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I'm assessing effects of age, gender and speech style on the realization of linguistic forms. All the dependent and independent variables are binary categorical. My dataset:

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When I run logistic regression, I get the output with highly significant effects of 2 variables:

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If I add 3-way interactions to the model, all p values jump to around 1:

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I'm stumped by this transformation and I wonder what could affect the output so much. Can the model with 3-way interactions be unreliable? I read that a big dataset might be needed to assess interactions, otherwise, things can get messy. The sample of speakers I'm working with is 16. The number of data observations is 1164.

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    $\begingroup$ Could you please show the specific function calls that you invoked for the logistic regression, and a sample of your data? That might help in providing an answer. Note that the standard errors in the interaction model are extremely high. $\endgroup$ – EdM Jul 3 at 15:59
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    $\begingroup$ Please provide some details of your model--I cannot reproduce these results with the data shown in your plot. The actual counts are needed. What is the link function? What do the 0/1 codes mean for each factor? Do you mean something special by "linguistic regression"? How are you handling the correlations likely introduced by having multiple observations per speaker? $\endgroup$ – whuber Jul 3 at 15:59
  • $\begingroup$ If you have 16 subjects with 1164 total observations you must have have repeated measures. How are you controlling for that ? $\endgroup$ – Robert Long Jul 3 at 17:12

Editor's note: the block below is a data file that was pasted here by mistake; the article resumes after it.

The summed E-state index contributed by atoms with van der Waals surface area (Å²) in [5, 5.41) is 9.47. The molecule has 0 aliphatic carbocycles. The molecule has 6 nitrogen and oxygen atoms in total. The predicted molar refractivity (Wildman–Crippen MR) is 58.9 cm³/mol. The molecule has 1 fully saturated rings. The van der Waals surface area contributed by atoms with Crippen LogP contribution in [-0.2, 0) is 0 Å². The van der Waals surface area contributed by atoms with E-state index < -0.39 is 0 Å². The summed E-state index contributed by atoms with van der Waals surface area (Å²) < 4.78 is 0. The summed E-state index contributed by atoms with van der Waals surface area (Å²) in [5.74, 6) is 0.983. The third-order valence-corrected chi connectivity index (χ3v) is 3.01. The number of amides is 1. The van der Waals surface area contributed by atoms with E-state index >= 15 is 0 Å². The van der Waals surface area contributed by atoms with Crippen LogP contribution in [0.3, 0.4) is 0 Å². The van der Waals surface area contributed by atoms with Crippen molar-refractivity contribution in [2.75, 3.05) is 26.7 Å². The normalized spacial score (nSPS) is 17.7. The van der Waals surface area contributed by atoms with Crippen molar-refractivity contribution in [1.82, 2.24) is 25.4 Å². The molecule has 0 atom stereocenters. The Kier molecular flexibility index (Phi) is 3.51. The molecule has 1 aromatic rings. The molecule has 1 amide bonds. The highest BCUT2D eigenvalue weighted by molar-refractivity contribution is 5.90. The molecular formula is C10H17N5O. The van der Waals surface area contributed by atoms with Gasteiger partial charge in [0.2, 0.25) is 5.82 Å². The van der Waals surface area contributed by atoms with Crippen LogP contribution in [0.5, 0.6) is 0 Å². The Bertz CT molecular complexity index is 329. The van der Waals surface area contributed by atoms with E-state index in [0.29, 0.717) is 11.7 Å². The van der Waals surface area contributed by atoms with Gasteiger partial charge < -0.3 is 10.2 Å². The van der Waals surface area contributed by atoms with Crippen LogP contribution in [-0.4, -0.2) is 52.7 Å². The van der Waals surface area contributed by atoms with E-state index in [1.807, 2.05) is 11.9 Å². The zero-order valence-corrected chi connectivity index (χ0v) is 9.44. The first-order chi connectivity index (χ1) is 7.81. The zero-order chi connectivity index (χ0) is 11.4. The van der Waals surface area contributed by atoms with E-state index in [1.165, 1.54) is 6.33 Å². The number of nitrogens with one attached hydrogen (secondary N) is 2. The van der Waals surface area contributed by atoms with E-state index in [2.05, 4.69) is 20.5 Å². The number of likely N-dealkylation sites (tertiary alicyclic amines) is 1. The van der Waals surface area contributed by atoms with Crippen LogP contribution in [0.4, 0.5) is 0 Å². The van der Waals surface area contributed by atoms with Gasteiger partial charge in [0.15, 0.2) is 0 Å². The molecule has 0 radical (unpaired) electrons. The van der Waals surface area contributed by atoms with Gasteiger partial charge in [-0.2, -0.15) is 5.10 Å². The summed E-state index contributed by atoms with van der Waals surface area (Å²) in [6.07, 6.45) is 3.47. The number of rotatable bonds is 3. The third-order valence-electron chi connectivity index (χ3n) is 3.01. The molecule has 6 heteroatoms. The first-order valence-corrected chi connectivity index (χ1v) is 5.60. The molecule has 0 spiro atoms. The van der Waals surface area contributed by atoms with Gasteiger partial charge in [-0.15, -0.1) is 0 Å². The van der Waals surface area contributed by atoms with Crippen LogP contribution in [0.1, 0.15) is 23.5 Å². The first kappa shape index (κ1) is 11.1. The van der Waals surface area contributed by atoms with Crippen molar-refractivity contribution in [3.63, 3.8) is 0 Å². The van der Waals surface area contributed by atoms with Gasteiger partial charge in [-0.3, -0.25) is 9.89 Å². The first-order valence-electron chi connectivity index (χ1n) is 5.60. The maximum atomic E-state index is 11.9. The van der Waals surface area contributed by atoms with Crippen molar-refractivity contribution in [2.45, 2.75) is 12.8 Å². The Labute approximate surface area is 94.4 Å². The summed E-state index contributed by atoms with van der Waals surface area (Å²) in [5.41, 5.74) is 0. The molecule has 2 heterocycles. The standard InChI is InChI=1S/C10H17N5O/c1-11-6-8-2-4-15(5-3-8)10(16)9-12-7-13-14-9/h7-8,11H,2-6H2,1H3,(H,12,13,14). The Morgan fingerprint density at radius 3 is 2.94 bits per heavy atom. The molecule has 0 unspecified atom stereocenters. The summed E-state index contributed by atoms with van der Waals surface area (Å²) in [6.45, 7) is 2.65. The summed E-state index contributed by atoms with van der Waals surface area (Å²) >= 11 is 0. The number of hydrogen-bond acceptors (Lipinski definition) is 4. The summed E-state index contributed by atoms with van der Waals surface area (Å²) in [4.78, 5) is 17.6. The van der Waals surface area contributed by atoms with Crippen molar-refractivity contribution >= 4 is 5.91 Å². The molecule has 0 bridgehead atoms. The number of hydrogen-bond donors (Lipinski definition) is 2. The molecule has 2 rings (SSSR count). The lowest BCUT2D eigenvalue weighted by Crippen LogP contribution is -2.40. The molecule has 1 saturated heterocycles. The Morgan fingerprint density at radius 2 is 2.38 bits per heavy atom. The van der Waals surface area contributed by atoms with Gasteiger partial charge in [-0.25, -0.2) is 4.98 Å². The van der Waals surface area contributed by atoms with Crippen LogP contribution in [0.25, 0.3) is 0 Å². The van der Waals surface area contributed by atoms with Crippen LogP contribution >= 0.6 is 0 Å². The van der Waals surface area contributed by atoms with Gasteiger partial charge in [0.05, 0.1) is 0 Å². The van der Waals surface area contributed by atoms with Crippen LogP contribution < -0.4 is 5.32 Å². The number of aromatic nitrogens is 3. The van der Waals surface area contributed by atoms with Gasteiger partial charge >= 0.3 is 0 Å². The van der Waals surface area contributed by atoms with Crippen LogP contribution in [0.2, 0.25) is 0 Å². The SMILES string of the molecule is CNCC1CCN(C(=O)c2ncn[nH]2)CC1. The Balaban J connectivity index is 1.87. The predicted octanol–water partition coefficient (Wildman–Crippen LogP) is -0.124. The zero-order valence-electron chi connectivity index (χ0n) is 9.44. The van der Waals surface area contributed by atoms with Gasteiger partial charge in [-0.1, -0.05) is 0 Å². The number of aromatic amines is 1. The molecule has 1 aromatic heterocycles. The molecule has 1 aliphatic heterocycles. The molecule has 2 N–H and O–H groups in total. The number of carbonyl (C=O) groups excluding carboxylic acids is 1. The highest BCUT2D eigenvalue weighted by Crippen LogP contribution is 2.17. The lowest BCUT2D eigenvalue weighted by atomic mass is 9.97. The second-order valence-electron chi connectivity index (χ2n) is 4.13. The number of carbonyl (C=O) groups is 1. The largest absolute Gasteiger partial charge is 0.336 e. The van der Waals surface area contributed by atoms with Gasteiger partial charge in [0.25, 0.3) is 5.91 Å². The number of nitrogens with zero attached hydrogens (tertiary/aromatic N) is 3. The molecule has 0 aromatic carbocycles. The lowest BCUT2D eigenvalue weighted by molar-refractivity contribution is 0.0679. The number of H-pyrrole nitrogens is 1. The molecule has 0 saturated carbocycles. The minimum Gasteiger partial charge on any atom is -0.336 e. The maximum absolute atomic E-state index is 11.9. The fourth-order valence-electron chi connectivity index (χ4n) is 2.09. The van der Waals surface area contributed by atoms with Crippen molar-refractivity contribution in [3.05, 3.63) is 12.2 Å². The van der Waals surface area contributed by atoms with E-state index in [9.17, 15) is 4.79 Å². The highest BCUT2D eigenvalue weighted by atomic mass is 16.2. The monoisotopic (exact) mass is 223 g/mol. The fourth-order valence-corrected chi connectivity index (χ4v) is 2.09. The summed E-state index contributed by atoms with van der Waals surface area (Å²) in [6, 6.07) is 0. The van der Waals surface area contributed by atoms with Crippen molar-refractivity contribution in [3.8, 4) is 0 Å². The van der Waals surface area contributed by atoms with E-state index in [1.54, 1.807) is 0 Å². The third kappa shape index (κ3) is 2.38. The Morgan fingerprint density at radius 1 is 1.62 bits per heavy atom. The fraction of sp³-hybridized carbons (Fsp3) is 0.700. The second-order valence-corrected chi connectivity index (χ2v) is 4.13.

• $\begingroup$ @EdM I added the functions, could you please have a look a them $\endgroup$ – Polina Jul 3 at 17:30
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    $\begingroup$ You haven't given enough information about your study design to be sure of the details, but in general yes random intercepts are a good way to handle repeated measures. $\endgroup$ – Robert Long Jul 3 at 18:26
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Although adding interaction terms to a regression model can change coefficient estimates and p-values from those estimated without interactions for several reasons, the spectacular increase in the standard errors suggests that your data suffer from the phenomenon of perfect separation that can occur in logistic regression. That is, your combination of predictors completely predicts the binary outcome. Then the maximum-likelihood method for fitting the model runs into problems and standard errors of coefficient estimates can be enormous.

It might seem that perfect prediction is a modeling success, but typically results from such a model don't work well on a new data sample. This discussion goes into more detail and suggests ways to deal with perfect separation.

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  • $\begingroup$ Thank you so much! I didn't have a clue about such a phenomenon. $\endgroup$ – Polina Jul 3 at 19:58

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